Some opponents have said public tours would establish the house as an international tourist attraction, as is Hemingway's former residence in Key West, Fla.

After negotiations with the neighbors broke down last spring, TNC withdrew its application to allow public access.

Discussions between TNC and the property's neighbors have continued but have not been fruitful, Pampush said.

"We do anticipate being sued by the neighbors at some point," he said.

Meanwhile, the Idaho Hemingway House Foundation has reiterated its plans to raise $500,000 to restore the house and establish limited access for public tours and programs.

"Do we have a treasure here or do we just have an old house?" said Jim Jaquet, a volunteer for the IHHF. "We all need to decide."

TNC has allowed its 2003 agreement with the IHHF to lapse but nonetheless is supporting a plan for the group to take control of the property.

In fact, conferring the house to the IHHF is the preferred of the four options currently under consideration by TNC, Pampush said.

"It has been too long to let the house lie fallow and deteriorate," he said.

The preferred TNC plan would include conveying the house to the IHHF and retaining a conservation easement on the surrounding land to maintain it as a nature preserve.

The preserve would be accessed by a public trail starting at a wooded city park immediately north of the intersection of Warm Springs and Saddle roads. A pedestrian bridge would cross the Big Wood River and guide visitors directly to the Hemingway property, without crossing any private lands.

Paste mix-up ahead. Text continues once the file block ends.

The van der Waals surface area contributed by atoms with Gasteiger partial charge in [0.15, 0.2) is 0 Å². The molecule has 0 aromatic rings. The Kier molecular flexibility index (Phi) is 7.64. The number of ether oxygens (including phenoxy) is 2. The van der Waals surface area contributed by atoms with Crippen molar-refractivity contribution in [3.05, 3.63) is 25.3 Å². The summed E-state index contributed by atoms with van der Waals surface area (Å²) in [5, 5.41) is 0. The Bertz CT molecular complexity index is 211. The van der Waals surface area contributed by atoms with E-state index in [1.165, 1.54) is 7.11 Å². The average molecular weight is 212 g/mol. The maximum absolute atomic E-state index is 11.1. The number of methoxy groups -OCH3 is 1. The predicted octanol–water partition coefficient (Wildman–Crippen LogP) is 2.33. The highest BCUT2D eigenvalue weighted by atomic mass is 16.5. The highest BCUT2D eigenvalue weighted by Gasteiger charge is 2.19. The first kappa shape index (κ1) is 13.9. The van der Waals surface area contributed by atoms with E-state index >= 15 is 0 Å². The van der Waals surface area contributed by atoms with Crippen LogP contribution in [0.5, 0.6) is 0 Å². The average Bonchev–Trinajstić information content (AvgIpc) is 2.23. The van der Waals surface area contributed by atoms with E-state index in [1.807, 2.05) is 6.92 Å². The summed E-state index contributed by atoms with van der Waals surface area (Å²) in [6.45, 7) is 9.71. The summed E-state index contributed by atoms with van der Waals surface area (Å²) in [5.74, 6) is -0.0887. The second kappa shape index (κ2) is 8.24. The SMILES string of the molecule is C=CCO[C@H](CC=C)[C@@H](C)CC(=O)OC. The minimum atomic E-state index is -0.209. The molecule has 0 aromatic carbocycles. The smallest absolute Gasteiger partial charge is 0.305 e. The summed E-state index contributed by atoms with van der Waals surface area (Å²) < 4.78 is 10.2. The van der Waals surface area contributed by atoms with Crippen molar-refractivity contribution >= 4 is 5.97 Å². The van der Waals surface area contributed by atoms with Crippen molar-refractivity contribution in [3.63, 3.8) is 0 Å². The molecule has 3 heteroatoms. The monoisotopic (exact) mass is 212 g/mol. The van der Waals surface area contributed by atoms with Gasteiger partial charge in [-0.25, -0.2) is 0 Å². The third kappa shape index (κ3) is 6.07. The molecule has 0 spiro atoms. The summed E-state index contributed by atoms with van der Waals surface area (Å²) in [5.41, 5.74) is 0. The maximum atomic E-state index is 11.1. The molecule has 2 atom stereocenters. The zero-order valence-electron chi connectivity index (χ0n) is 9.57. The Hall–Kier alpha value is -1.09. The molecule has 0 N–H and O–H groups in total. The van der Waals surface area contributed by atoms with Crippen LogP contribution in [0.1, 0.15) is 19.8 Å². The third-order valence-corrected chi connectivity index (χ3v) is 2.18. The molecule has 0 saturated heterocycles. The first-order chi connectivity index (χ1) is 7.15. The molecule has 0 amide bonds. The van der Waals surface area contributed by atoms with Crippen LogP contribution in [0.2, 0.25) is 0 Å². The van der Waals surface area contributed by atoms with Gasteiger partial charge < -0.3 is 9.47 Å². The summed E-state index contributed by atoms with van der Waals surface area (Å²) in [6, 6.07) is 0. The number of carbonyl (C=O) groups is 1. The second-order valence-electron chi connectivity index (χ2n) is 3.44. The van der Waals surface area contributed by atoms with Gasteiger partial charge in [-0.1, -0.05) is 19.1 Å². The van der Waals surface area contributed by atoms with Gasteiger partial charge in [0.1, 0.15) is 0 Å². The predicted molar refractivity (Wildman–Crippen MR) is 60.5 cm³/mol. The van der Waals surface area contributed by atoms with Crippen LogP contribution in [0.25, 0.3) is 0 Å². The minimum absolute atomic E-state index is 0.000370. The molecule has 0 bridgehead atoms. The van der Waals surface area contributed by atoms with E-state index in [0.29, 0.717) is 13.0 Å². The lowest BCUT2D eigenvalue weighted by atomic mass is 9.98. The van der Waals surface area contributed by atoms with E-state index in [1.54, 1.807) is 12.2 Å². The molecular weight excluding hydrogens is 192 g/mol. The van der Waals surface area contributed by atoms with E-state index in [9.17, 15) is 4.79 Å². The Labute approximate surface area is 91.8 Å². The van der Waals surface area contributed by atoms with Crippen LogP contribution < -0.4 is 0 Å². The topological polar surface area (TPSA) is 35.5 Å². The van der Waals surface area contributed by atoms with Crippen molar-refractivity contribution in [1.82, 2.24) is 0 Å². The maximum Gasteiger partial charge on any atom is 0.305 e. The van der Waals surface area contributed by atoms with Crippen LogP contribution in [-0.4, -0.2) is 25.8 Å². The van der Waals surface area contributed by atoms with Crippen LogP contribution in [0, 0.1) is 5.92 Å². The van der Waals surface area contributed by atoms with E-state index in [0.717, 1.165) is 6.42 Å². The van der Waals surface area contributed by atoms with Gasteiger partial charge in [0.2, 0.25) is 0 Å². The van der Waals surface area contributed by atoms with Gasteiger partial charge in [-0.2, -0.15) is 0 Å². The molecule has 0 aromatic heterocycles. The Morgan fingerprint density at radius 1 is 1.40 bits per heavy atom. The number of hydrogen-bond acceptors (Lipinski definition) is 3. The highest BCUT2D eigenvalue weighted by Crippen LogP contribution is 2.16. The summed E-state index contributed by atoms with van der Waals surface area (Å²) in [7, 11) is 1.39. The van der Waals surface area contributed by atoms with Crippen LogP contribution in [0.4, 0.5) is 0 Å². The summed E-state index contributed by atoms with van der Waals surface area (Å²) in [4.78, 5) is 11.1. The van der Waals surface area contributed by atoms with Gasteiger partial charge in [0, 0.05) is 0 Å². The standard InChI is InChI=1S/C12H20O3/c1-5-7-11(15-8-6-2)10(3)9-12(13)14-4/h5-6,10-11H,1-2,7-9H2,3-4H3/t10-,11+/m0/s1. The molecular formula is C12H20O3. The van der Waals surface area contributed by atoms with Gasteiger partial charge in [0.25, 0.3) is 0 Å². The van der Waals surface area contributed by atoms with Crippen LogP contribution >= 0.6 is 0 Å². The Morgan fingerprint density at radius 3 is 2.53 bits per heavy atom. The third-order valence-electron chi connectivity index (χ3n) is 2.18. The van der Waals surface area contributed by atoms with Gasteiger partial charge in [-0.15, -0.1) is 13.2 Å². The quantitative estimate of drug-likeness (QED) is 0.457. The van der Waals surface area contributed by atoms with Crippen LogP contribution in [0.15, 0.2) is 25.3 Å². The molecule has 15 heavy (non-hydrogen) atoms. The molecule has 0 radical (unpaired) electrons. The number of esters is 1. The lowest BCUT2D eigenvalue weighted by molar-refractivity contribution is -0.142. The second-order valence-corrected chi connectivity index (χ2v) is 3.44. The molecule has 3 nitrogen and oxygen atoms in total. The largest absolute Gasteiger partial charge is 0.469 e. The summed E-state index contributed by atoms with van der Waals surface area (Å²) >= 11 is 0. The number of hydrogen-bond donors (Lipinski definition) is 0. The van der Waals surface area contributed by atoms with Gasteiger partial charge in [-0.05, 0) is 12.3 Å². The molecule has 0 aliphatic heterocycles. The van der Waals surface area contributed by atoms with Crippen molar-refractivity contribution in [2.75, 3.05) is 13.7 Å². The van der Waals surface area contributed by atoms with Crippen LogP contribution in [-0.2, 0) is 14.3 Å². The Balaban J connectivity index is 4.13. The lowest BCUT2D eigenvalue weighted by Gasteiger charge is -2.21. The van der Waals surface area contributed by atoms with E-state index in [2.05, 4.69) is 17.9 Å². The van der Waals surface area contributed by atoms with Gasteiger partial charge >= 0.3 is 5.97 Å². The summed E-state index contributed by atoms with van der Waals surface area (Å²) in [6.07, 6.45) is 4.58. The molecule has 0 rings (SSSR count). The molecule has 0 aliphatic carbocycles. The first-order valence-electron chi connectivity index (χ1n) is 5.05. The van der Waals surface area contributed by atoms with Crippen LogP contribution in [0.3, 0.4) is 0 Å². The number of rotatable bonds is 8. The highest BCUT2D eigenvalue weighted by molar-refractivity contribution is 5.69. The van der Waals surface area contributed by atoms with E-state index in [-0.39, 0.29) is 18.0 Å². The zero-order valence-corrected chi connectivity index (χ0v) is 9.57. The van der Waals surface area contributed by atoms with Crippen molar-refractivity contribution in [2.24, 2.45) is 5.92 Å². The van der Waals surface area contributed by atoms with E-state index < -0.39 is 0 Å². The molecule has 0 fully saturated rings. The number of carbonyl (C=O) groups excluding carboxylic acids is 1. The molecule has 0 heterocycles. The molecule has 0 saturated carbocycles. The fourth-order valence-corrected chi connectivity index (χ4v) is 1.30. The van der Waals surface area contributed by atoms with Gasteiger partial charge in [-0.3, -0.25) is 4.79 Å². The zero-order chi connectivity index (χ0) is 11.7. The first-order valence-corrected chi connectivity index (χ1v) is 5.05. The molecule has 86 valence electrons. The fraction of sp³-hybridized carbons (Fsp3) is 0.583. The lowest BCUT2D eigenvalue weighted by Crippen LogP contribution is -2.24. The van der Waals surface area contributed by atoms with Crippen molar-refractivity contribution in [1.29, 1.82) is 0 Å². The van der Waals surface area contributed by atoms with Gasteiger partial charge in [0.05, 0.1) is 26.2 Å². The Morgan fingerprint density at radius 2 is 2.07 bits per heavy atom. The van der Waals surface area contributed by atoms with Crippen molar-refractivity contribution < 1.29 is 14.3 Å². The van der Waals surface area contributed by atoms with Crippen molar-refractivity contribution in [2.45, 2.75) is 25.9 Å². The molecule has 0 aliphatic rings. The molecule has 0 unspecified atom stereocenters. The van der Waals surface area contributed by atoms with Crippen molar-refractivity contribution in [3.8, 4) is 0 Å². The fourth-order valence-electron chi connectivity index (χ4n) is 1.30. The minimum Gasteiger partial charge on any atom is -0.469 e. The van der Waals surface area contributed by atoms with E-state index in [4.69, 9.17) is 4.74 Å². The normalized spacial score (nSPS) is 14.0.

The IHHF would restore the house and establish a nature library, literary workshops and a writers-in-residence program.

"We aren't Key West," Jaquet said. "Tours would be limited."

A second option calls for selling the house to a private buyer, with restrictions that mandate part of it is left standing. A conservation easement would maintain the land as a nature preserve.

Proceeds from the sale would be used to create a nature reference library in Ketchum, while Hemingway memorabilia would be transferred to the Kennedy Library in Boston, where most Hemingway manuscripts are held.

A third plan includes selling the house to a private buyer without restrictions, except that the nature preserve is maintained. All memorabilia would be conveyed to the Kennedy Library, while proceeds of the sale would be used to maintain a natural-history reference section in a local library.

The fourth option, one TNC favors the least, calls for TNC to retain the home in its current, deteriorating condition, with no public visitation allowed.

How to get involved

The Nature Conservancy will hold a community meeting on Thursday, Jan. 13, at 6 p.m. in the Limelight Room of the Sun Valley Inn to determine the future of the Hemingway House in Ketchum. The organization, which owns the Hemingway property, will solicit comments on whether the site should be renovated and opened for limited public access or sold to a private buyer. Those who cannot attend the meeting can submit comments on the matter via e-mail to E-mail comments should include the writer's name, address and contact information.